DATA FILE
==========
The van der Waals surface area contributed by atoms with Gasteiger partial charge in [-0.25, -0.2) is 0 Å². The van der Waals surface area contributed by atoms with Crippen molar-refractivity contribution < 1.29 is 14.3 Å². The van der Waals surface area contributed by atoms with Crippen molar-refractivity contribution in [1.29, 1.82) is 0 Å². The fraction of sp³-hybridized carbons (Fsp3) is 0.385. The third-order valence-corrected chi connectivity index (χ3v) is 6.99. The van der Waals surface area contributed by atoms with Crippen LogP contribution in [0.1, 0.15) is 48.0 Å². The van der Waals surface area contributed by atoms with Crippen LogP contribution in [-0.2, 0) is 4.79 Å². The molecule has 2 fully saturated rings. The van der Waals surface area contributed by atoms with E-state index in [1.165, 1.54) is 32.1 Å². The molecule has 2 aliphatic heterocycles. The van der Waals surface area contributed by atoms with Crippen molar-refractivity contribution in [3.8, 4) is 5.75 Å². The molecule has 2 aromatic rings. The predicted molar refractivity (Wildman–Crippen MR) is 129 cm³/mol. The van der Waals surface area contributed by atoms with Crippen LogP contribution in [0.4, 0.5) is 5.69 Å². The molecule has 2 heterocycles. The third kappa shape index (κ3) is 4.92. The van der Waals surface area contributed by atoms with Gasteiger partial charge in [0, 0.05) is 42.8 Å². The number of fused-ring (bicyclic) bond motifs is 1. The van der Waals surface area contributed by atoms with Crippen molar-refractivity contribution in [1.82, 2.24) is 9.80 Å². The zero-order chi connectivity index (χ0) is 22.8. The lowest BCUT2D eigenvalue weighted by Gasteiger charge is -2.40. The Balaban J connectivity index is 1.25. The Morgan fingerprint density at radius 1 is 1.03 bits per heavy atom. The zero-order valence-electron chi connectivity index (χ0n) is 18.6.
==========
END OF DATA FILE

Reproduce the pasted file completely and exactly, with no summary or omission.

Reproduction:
The van der Waals surface area contributed by atoms with Gasteiger partial charge in [-0.25, -0.2) is 0 Å². The van der Waals surface area contributed by atoms with Crippen molar-refractivity contribution < 1.29 is 14.3 Å². The van der Waals surface area contributed by atoms with Crippen molar-refractivity contribution in [1.29, 1.82) is 0 Å². The fraction of sp³-hybridized carbons (Fsp3) is 0.385. The third-order valence-corrected chi connectivity index (χ3v) is 6.99. The van der Waals surface area contributed by atoms with Crippen LogP contribution in [0.1, 0.15) is 48.0 Å². The van der Waals surface area contributed by atoms with Crippen LogP contribution in [-0.2, 0) is 4.79 Å². The molecule has 2 fully saturated rings. The van der Waals surface area contributed by atoms with E-state index in [1.165, 1.54) is 32.1 Å². The molecule has 2 aliphatic heterocycles. The van der Waals surface area contributed by atoms with Crippen molar-refractivity contribution in [3.8, 4) is 5.75 Å². The molecule has 2 aromatic rings. The predicted molar refractivity (Wildman–Crippen MR) is 129 cm³/mol. The van der Waals surface area contributed by atoms with Crippen LogP contribution in [0.4, 0.5) is 5.69 Å². The molecule has 2 heterocycles. The third kappa shape index (κ3) is 4.92. The van der Waals surface area contributed by atoms with Gasteiger partial charge in [0, 0.05) is 42.8 Å². The number of fused-ring (bicyclic) bond motifs is 1. The van der Waals surface area contributed by atoms with Crippen molar-refractivity contribution in [1.82, 2.24) is 9.80 Å². The zero-order chi connectivity index (χ0) is 22.8. The lowest BCUT2D eigenvalue weighted by Gasteiger charge is -2.40. The Balaban J connectivity index is 1.25. The Morgan fingerprint density at radius 1 is 1.03 bits per heavy atom. The zero-order valence-electron chi connectivity index (χ0n) is 18.6.